The Washington PostDemocracy Dies in Darkness

Opinion On the Virginia Democratic primary ballot: Dual candidacies and progressive priorities

Virginia Democratic gubernatorial candidates, from left, Virginia state Sen. Jennifer McClellan (Richmond), former governor Terry McAuliffe, Lt. Gov. Justin Fairfax, Del. Lee Carter (Manassas) and former delegate Jennifer Carroll Foy (Prince William) at a debate Tuesday in Newport News, Va. (Steve Helber/Associated Press)
Placeholder while article actions load

Virginia’s 2021 primary season is entering its final days, with Democrats staging their last gubernatorial debate and candidates in a handful of House of Delegates primaries making their final arguments to the relatively small number of voters who will head to the polls.

There are a few things to look for in these last days: the gaffes and stumbles that can end the careers of even the most seasoned pols and the issues that look most likely to carry over into the general election.

Let’s go to the top of the ticket, where the conventional wisdom is pointing to Terry McAuliffe winning the gubernatorial primary. Though there is still an outside chance McAuliffe won’t win — and a McAuliffe loss would be the biggest story to hit the commonwealth’s political scene since Dave Brat defeated Eric Cantor in the 2014 7th Congressional District GOP primary — the former governor appears to have the clear advantage.

But that doesn’t mean McAuliffe is invincible. In Tuesday night’s debate, Del. Lee J. Carter (Manassas) — who is also seeking reelection in the 50th House District, where he faces two primary challengers — exposed a McAuliffe weakness: He’s yet to credibly answer the question “why me?”

According to the Virginia Mercury’s Graham Moomaw, Carter said: “This is the first opportunity for the Democratic Party to define what it is going to be after Donald Trump is gone. And he is gone.”

And: “We can’t just be a party that is opposed to the other guys. We have to fight for something.”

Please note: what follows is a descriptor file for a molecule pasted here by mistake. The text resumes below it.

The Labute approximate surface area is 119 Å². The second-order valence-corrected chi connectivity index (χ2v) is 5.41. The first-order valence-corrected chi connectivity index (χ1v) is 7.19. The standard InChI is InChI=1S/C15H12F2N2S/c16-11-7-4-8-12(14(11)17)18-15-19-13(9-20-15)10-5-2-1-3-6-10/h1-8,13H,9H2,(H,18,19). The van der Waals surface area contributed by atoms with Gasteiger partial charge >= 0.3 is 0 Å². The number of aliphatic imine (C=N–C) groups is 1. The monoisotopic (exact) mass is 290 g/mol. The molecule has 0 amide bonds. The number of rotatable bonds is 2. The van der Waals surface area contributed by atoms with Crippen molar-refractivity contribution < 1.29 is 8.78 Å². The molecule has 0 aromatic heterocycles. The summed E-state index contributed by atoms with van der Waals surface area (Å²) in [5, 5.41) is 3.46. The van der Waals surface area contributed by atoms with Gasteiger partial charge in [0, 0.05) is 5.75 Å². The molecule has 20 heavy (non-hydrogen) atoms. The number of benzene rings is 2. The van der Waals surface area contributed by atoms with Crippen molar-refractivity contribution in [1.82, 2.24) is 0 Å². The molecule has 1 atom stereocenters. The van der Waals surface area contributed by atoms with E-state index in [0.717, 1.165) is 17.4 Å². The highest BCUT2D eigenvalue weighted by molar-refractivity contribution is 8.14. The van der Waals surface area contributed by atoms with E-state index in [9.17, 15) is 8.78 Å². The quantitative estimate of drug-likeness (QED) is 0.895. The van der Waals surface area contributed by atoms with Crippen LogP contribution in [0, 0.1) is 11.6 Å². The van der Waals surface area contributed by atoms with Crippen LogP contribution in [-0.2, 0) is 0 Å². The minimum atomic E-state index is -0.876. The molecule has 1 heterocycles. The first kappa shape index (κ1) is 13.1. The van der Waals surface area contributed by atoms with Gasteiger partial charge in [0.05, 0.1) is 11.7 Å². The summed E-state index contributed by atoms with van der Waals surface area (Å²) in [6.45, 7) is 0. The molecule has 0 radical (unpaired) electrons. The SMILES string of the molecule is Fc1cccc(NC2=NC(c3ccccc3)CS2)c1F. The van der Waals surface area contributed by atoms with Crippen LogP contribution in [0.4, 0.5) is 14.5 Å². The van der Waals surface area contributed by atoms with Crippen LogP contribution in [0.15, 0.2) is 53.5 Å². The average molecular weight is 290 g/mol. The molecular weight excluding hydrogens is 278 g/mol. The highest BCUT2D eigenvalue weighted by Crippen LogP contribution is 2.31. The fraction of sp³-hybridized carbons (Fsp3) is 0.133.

McAuliffe’s answer was to point viewers to his website, where they could read his “131 pages” of policy ideas. Let’s be honest: The only people actively reading his policy ideas are GOP opposition researchers.

The front-runner’s lack of specifics, though, allowed former delegate Jennifer Carroll Foy (Prince William) to say McAuliffe already had his chance and failed. It was high-octane hyperbole. But it reflects a long-standing progressive view — and a longtime Carroll Foy tactic — that McAuliffe represents all that’s wrong about politics.

Odds are the charge won’t deny McAuliffe the nomination. But look for versions of what both Carroll Foy and Carter have said about McAuliffe to resurface in the general election.

Elsewhere, Democrats have a veritable “surge” of House of Delegates primaries. If these intramural contests have a common thread it’s that the incumbents haven’t been progressive in their outlook and lawmaking.

Perhaps. But House primaries are odd creatures. Personalities and perception matter a lot. So does turnout, which is much smaller in primaries than in general elections. And then there are the twists that could make election night very interesting.

Among them is the dual-candidate status of some Democratic incumbents. There’s something a bit odd about using a seat in the House of Delegates as a backup plan if one’s statewide ambitions run aground. But that perception isn’t stopping some worthies this year.

Consider the 31st House District primary. Incumbent Del. Elizabeth Guzman, who dropped out of the Democratic lieutenant governor race, faces three challengers. While Guzman was focused elsewhere, challenger Rod Hall rolled up endorsements and raised money — more than the incumbent. Hall told the Prince William Times’s Daniel Berti he wouldn’t have run if Guzman had made it clear she was seeking reelection. But he’s not dropping out, either.

The question is whether Hall’s organization can overcome Guzman’s (somewhat hobbled) incumbency.

Similar questions apply to Carter in the 50th District primary, and to Mark Levine, another Democratic House member who is running for two nominations — one for lieutenant governor, another for the 45th District.

Voters will make it all clear on Tuesday. Stay tuned.

Read more:

Mark J. Rozell: Glenn Youngkin’s blank slate may give the Virginia GOP a fighting chance

The Post’s View: Virginia’s GOP gubernatorial candidates just can’t quit Trump

Brad Komar: What the Virginia elections will tell us about the Biden presidency

Perry Bacon Jr.: The misguided identity politics of the anti-Trump Republicans

Mark J. Rozell: Virginia voters face a new election season, and it starts today

Loading...